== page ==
These are chat archives for jdubray/sam-examples

13th
Feb 2016
bjordan2010
@bjordan2010
Feb 13 2016 16:30

@jdubray You said try to avoid
if (state.inbox(model)) { model.archive = data.archive || false;
However, that code was written by looking at your rocket.html example. So I appreciate the math and the TLA+ approach in SAM but for non-mathematicians we need to explain what is done where in terms of separation of concerns, an easier to understand concept for developers I think you'll agree.

Therefore, if the model should not be affected by state where would you update the model based on the actions from the user. Isn't that exactly what you are doing in the rocket.html example with
if (data.counter !== undefined) { model.counter = data.counter ; }
Are are you suggesting the data.counter actually only changes as part of the action as in
var d = data ; var p = present ; setTimeout(function() { d.counter = d.counter - 1 ; p(d) ; }, 1000)
To me, it's just moving the function, why is it important not to update the model as part of the state?

Jean-Jacques Dubray
@jdubray
Feb 13 2016 17:34
@bjordan2010 What is important is to decouple the state from the model, because the two kinds of logic (deciding which action is possible vs accepting values in the model) are very different in nature and reuseable independently (the same action could be applied to two different models, of the same rules could apply to two different models).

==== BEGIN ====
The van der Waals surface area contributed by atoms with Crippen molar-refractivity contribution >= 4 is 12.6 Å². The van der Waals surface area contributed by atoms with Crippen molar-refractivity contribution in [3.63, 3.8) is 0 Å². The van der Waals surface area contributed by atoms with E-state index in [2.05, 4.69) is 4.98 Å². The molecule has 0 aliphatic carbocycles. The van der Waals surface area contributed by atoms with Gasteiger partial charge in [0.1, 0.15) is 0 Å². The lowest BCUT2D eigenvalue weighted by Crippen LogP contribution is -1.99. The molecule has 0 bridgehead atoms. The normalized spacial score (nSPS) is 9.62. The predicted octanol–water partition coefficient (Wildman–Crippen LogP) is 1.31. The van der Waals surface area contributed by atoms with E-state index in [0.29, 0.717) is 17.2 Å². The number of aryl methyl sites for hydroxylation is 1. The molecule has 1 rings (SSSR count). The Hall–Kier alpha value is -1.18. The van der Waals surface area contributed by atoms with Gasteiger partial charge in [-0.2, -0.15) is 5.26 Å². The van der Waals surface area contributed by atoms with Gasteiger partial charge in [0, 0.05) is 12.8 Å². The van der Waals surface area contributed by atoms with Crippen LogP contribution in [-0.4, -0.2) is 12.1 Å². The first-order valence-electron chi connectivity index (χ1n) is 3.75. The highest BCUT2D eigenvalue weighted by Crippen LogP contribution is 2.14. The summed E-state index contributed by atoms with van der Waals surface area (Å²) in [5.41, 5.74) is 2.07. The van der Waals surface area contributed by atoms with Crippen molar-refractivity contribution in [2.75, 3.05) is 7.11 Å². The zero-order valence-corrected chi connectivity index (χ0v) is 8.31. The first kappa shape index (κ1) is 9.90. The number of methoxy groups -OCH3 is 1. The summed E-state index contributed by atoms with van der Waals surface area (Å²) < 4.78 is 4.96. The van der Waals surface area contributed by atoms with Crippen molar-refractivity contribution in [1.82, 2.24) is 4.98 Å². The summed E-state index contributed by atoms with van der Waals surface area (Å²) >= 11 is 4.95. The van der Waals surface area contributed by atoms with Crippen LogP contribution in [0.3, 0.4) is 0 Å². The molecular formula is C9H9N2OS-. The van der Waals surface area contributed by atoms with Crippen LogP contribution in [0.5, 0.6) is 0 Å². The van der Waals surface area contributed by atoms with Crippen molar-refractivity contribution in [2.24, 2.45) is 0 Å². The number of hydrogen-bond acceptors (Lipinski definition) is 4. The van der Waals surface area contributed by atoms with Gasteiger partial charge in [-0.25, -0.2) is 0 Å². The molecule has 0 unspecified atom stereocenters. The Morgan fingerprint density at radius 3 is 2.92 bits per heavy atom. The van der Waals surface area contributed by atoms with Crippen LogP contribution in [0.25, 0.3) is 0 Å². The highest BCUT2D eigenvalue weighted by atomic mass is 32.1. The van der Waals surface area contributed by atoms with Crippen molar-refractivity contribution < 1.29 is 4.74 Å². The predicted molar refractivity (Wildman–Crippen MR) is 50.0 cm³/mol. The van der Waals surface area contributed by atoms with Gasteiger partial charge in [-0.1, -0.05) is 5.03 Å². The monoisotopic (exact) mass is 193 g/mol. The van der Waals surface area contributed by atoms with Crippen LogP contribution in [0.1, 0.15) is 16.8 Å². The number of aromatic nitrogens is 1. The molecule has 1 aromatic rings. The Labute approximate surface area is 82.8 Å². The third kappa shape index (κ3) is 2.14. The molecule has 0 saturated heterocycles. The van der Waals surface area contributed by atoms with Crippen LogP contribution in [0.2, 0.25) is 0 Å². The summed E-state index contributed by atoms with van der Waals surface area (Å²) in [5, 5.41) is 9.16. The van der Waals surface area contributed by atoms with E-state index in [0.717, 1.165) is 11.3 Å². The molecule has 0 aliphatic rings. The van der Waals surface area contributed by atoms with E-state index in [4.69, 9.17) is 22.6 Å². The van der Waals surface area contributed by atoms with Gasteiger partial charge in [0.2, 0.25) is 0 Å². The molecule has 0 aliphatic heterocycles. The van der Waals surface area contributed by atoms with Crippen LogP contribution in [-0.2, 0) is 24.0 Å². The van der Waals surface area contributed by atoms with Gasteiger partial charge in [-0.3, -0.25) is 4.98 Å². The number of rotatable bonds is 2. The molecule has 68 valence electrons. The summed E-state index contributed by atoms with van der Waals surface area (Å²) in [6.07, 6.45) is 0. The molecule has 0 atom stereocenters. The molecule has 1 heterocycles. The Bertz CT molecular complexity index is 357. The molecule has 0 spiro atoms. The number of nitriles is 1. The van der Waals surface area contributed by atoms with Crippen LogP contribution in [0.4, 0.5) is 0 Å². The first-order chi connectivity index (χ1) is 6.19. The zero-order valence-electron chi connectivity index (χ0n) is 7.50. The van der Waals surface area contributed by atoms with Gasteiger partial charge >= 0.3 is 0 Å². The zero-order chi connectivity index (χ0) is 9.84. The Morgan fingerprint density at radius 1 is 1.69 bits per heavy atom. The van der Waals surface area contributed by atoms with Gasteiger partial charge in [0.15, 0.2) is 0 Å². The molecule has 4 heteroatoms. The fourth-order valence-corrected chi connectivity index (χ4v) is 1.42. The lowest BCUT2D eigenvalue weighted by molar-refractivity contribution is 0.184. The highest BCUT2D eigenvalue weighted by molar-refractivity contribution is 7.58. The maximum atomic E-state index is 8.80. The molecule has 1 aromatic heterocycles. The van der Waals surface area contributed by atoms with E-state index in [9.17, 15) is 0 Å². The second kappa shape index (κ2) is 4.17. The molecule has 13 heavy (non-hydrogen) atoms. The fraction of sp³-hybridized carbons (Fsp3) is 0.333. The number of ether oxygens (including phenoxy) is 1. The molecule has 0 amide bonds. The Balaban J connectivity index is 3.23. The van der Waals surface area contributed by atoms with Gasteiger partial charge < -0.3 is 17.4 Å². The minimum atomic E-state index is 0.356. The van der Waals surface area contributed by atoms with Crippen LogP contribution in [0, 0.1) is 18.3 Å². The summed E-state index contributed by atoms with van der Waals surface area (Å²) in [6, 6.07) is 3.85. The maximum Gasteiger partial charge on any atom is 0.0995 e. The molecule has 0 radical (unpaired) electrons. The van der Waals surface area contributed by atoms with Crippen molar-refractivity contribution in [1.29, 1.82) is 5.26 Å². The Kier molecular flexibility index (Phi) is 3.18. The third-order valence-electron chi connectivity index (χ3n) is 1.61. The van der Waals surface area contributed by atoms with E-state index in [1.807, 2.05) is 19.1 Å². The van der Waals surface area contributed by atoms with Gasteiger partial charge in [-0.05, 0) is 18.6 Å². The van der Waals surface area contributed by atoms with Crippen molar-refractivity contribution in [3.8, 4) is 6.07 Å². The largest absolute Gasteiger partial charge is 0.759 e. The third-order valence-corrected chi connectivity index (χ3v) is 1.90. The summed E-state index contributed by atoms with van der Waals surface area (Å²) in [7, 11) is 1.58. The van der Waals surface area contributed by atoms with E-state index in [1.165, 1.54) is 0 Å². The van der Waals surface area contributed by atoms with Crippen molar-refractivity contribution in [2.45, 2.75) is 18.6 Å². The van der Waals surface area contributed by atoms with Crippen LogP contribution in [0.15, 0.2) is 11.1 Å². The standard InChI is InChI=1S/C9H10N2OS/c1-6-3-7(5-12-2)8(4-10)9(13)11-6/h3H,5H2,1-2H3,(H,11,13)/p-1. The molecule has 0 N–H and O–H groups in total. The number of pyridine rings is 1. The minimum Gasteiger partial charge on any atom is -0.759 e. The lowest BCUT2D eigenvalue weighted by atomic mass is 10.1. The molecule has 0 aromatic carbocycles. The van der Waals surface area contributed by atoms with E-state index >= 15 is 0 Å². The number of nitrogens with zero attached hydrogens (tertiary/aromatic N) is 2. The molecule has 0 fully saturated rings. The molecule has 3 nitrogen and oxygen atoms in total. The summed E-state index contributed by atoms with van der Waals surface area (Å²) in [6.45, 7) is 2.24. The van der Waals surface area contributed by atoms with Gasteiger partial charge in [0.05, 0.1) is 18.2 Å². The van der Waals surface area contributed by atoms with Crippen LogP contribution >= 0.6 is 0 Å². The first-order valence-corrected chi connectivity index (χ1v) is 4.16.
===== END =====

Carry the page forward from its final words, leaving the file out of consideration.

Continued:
Jean-Jacques Dubray
@jdubray
Feb 13 2016 17:47
It is not always possible to fully decouple them and sometimes, (but not always), you need to know which (control) state you are in to update the model.
One of the problems with the example I chose is that you need to update the "status" of the launch (launched = true, aborted = true,...), so you can only accept these values if you are in the launch "status" is correct. I just want to point out that in general you may not have to do that.
Jean-Jacques Dubray
@jdubray
Feb 13 2016 17:52
So if you can, you should rather write the code in the model like that:
if (data.counter !== undefined) { model.counter = data.counter ; }
with some constraints that are relevant to your system (the model) not its state machine. For instance in my system counter >=0, if you present a negative value it will not be accepted.
Now if I want to report an error that the user has entered an incorrect value, I will simply not accept the value in the model, but I will have to tell the user that s/he can't do that.
so I'll "accept" a value for the mustBePositive flag like:
mustBePositive = (data.counter>=0) ;
and then in the rendering function I'll show this flag value as a hint, error, popup dialog,...
Jean-Jacques Dubray
@jdubray
Feb 13 2016 17:58

Are are you suggesting the data.counter actually only changes as part of the action as in

This is an important point, so let me try to make it clear, and I understand that it can be confusing

data is different from model, data represents some user entry, but also some values of the model that are made available to the action, in this case data is somehow initialized as:
data = { counter: model.counter}
Then the action is applied and in the case of an increment action, it's outcome is to add one to the input value and if there is none, initializes it.
data.counter += 1;
that logic is highly reusable, you cannot stash it / couple it with the model.
Jean-Jacques Dubray
@jdubray
Feb 13 2016 18:04
The problem is that a lot of the code I see people write is the actions knows about the model (MVC) or the model knows about the actions (Redux), when in reality, the desired factoring is action and model logic should be as decoupled as they can possibly be.